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Dad Acquitted After Branding Kids
One of the more disturbing aspects of body art, as it's moved into the mainstream, is the phenomenon of parents performing body are procedures on their own children. It's one thing to cut your child's own hair, as hair will grow back. However with body art most of these procedures are irreversible.
There have been numerous instances of parents tattooing their own children, and most of these wind up in court following the protest station of the spouse. The latest instance to appear in the news involves a Washington state father who decided he would brand his three children, a move he said would increase the familial bonds. The mother, who was in the process of getting a divorce from the father, was very upset and initiated the court case.
The two boys and one girl were all branded with a branding iron that the father made himself. The mark was the initials "SK" which stood for "Seamands' Kids." At the time of the incident, the sons were ages thirteen and fifteen, and the daughter was eighteen. What triggered the court case where the two minor age boys. It was determined the 18-year-old girl was legally able to give consent and no charges stemmed from the actions the father took in burning the initials onto her leg.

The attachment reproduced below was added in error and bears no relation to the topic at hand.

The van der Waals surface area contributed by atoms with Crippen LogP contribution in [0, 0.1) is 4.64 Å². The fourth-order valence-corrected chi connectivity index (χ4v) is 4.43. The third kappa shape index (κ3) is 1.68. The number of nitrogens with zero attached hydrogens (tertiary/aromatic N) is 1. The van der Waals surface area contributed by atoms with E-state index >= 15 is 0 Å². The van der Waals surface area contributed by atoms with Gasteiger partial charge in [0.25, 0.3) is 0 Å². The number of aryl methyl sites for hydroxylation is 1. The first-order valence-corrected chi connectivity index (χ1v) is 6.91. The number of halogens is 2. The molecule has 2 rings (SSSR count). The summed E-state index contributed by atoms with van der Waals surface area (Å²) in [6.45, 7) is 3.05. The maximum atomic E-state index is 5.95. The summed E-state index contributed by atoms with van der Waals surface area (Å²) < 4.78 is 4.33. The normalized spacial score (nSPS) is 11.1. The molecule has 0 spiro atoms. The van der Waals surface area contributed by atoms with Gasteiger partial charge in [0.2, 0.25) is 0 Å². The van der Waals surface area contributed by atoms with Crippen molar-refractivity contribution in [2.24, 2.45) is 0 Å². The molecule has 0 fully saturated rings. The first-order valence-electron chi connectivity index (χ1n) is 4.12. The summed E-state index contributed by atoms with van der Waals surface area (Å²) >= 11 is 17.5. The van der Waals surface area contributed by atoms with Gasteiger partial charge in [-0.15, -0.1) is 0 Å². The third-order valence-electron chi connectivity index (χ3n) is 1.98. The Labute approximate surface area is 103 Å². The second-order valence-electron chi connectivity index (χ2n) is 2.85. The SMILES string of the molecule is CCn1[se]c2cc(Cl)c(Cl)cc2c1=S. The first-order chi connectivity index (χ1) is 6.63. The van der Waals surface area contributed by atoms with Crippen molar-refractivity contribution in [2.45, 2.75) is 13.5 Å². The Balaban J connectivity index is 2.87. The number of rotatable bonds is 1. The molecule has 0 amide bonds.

As for the two boys, who were respectively branded on their upper chest and arm, the district attorney was pursuing felony assault charges. The father claimed that having branded livestock when he was a younger man, he knew what he was doing in crafting the brand and burning his children. The father claimed the practice was similar to ear piercing and that any pain was minimal.
The jury had a tricky case to consider. The prosecution argued the procedure was a disfigurement as it leaves a scar and is irreversible. In the end, the jury decided assault charges were not appropriate as both children had made requests to the father to have the procedure done to them and endured it willingly. The father's process resulted in second degree burns and scars.
Sadly it's cases like this that will probably fuel more copycats. Done incorrectly branding can result in infection and unaesthetic scarring. The belief that branding livestock and branding humans are similar is patently false.
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